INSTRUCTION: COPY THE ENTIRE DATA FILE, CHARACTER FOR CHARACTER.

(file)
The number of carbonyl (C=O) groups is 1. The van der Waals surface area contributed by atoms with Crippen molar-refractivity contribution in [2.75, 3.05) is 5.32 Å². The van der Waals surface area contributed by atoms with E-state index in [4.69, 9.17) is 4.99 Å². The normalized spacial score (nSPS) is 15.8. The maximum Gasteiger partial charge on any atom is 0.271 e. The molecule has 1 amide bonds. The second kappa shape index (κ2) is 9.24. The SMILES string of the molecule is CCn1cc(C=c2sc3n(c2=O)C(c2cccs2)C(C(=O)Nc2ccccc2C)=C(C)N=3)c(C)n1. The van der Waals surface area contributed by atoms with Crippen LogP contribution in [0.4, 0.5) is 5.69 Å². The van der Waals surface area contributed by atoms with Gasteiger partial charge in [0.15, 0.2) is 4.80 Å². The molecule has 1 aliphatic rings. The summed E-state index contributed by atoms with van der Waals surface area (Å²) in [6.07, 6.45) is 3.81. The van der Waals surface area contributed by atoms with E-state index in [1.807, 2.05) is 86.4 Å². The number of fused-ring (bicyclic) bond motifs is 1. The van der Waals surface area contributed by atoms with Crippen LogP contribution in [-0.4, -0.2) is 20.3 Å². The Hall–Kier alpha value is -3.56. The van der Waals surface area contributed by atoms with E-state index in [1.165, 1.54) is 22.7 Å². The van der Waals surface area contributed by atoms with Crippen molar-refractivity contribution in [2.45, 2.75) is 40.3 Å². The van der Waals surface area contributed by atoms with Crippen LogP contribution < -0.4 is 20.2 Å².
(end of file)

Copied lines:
The number of carbonyl (C=O) groups is 1. The van der Waals surface area contributed by atoms with Crippen molar-refractivity contribution in [2.75, 3.05) is 5.32 Å². The van der Waals surface area contributed by atoms with E-state index in [4.69, 9.17) is 4.99 Å². The normalized spacial score (nSPS) is 15.8. The maximum Gasteiger partial charge on any atom is 0.271 e. The molecule has 1 amide bonds. The second kappa shape index (κ2) is 9.24. The SMILES string of the molecule is CCn1cc(C=c2sc3n(c2=O)C(c2cccs2)C(C(=O)Nc2ccccc2C)=C(C)N=3)c(C)n1. The van der Waals surface area contributed by atoms with Crippen LogP contribution in [0.4, 0.5) is 5.69 Å². The van der Waals surface area contributed by atoms with Gasteiger partial charge in [0.15, 0.2) is 4.80 Å². The molecule has 1 aliphatic rings. The summed E-state index contributed by atoms with van der Waals surface area (Å²) in [6.07, 6.45) is 3.81. The van der Waals surface area contributed by atoms with E-state index in [1.807, 2.05) is 86.4 Å². The number of fused-ring (bicyclic) bond motifs is 1. The van der Waals surface area contributed by atoms with Crippen LogP contribution in [-0.4, -0.2) is 20.3 Å². The Hall–Kier alpha value is -3.56. The van der Waals surface area contributed by atoms with E-state index in [1.165, 1.54) is 22.7 Å². The van der Waals surface area contributed by atoms with Crippen molar-refractivity contribution in [2.45, 2.75) is 40.3 Å². The van der Waals surface area contributed by atoms with Crippen LogP contribution < -0.4 is 20.2 Å².